A law firm which offers more

Call us: 0113 246 0622

Embracing Change: Ensuring a smooth transition to the electronic bill of costs


In June 2017, we provided advice in our newsletter “Time recording and the new electronic bill of costs” as to how litigators could prepare themselves for the implementation of the new electronic bill of costs, which was at the time set to be introduced on 01 October 2017.

Then, in August 2017, the Civil Procedure Rules Committee postponed the introduction to 06 April 2018 due to concerns over the practical implications of undertaking a detailed assessment of an electronic bill. It was recognised that considerable improvements were required to IT systems within county courts across the country if the new electronic bill was going to be successful.

The Civil Procedure Rule Committee have since released within their 92nd update of the rules a practice direction to accompany CPR 47.6, which attends to the procedure and practicalities of a detailed assessment of an electronic bill of costs.

The use of an electronic bill is mandatory for all work undertaken from 06 April 2018 in Part 7 multi-track claims.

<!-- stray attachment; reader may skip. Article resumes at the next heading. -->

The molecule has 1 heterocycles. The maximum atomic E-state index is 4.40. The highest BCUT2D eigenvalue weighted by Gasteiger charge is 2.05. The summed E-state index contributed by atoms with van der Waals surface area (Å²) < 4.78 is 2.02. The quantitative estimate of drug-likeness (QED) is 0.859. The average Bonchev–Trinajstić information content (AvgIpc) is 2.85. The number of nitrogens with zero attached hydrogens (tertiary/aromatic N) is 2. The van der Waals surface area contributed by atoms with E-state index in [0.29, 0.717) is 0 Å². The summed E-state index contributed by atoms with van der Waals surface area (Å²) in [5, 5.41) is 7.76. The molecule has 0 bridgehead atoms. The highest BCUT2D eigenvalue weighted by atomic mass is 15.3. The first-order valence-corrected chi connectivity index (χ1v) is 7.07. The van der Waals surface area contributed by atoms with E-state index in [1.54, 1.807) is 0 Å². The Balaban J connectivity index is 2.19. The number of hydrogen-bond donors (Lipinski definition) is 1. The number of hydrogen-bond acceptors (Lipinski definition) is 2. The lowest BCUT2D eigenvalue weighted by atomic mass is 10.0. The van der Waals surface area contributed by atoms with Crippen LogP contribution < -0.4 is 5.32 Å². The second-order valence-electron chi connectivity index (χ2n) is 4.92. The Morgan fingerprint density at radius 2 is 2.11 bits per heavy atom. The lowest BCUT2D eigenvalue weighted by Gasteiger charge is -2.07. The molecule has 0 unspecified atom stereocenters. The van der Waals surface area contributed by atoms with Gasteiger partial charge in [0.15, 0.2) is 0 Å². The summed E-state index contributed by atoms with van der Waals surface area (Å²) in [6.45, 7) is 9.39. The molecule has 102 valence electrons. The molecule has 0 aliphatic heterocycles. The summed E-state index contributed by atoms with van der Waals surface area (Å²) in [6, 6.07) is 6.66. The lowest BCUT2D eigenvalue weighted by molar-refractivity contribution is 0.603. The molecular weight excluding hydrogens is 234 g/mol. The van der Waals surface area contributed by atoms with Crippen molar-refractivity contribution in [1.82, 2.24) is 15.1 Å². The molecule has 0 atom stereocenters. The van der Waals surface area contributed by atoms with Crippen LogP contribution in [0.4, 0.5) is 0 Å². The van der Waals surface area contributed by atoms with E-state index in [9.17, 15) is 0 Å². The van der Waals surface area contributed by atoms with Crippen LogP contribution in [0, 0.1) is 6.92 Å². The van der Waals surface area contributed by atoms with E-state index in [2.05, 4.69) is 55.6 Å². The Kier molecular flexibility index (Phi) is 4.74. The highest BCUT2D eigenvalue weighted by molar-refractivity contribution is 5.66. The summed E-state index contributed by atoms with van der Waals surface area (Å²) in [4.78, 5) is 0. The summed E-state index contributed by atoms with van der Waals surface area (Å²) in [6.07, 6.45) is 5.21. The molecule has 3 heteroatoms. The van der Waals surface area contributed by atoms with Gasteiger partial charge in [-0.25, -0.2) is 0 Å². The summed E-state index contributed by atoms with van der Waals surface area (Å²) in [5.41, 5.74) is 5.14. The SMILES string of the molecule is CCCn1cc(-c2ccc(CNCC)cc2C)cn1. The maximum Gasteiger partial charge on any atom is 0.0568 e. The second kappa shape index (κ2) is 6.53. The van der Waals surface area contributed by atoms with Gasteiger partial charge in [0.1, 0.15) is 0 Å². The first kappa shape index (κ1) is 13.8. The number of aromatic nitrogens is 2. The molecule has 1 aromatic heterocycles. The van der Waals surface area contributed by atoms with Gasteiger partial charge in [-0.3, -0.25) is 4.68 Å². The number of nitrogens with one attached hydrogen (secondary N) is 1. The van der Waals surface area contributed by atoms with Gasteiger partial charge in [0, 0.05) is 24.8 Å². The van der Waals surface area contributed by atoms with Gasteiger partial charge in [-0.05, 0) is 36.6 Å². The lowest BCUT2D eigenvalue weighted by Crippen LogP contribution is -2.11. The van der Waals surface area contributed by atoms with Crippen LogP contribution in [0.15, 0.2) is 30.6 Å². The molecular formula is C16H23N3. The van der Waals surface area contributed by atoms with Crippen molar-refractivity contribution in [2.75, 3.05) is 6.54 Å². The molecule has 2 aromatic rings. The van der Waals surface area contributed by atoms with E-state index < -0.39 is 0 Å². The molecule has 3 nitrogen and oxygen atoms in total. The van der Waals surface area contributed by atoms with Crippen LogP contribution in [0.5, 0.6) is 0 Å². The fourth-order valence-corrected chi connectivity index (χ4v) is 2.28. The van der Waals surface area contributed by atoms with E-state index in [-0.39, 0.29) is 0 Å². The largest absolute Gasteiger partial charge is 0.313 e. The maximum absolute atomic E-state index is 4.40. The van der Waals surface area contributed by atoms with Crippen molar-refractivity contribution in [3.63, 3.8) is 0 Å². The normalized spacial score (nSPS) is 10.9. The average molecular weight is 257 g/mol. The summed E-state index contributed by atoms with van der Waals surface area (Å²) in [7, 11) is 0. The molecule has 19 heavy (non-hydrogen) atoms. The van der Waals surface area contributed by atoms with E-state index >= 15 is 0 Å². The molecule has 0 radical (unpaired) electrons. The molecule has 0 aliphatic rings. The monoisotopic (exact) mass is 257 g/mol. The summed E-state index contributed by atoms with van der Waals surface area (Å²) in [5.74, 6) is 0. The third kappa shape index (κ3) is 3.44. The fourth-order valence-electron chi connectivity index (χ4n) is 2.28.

It is important to remember that whilst the format of the bill is changing, the legal principle of costs recovery is not. The biggest change is how the time spent by a litigator is to be claimed - the requirement is now in Phase, Task and Activity (see schedule 2 of the 92nd update).

To assist litigators with the transition, we have prepared a series of Frequently Asked Questions.

Should you require any further assistance or training, please do not hesitate to contact Joanne Chase, Associate and Costs Lawyer at Clarion Solicitors on 0113 336 3327 or at joanne.chase@clarionsolicitors.com.

Disclaimer: Anything posted on this blog is for general information only and is not intended to provide legal advice on any general or specific matter. Please refer to our terms and conditions for further information. Please contact the author of the blog if you would like to discuss the issues raised.